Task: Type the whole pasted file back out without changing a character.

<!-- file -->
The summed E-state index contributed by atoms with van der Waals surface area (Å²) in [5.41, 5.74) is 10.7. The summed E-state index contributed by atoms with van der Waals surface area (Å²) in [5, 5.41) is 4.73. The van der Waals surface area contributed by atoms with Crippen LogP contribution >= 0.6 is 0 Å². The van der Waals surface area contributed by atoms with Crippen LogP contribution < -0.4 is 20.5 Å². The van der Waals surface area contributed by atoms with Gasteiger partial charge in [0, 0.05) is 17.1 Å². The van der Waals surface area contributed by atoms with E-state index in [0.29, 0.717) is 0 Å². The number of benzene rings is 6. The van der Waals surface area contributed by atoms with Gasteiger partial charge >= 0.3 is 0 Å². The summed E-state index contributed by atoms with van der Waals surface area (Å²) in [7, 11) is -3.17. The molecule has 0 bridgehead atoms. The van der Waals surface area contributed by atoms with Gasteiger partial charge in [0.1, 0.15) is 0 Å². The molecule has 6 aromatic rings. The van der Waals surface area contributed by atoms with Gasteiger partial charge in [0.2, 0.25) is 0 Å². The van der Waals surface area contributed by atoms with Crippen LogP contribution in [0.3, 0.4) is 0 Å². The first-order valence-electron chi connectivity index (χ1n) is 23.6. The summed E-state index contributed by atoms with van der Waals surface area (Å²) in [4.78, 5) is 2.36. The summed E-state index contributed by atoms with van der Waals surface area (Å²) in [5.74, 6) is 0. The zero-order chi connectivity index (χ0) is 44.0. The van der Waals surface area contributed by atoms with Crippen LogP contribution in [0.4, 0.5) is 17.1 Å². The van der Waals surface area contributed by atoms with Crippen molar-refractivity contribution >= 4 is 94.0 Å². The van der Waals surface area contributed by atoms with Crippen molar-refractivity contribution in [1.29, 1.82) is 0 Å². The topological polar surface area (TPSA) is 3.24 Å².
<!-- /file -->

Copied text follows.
The summed E-state index contributed by atoms with van der Waals surface area (Å²) in [5.41, 5.74) is 10.7. The summed E-state index contributed by atoms with van der Waals surface area (Å²) in [5, 5.41) is 4.73. The van der Waals surface area contributed by atoms with Crippen LogP contribution >= 0.6 is 0 Å². The van der Waals surface area contributed by atoms with Crippen LogP contribution < -0.4 is 20.5 Å². The van der Waals surface area contributed by atoms with Gasteiger partial charge in [0, 0.05) is 17.1 Å². The van der Waals surface area contributed by atoms with E-state index in [0.29, 0.717) is 0 Å². The number of benzene rings is 6. The van der Waals surface area contributed by atoms with Gasteiger partial charge >= 0.3 is 0 Å². The summed E-state index contributed by atoms with van der Waals surface area (Å²) in [7, 11) is -3.17. The molecule has 0 bridgehead atoms. The van der Waals surface area contributed by atoms with Gasteiger partial charge in [0.1, 0.15) is 0 Å². The molecule has 6 aromatic rings. The van der Waals surface area contributed by atoms with Gasteiger partial charge in [0.2, 0.25) is 0 Å². The van der Waals surface area contributed by atoms with Crippen LogP contribution in [0.3, 0.4) is 0 Å². The first-order valence-electron chi connectivity index (χ1n) is 23.6. The summed E-state index contributed by atoms with van der Waals surface area (Å²) in [4.78, 5) is 2.36. The summed E-state index contributed by atoms with van der Waals surface area (Å²) in [5.74, 6) is 0. The zero-order chi connectivity index (χ0) is 44.0. The van der Waals surface area contributed by atoms with Crippen LogP contribution in [0.4, 0.5) is 17.1 Å². The van der Waals surface area contributed by atoms with Crippen molar-refractivity contribution >= 4 is 94.0 Å². The van der Waals surface area contributed by atoms with Crippen molar-refractivity contribution in [1.29, 1.82) is 0 Å². The topological polar surface area (TPSA) is 3.24 Å².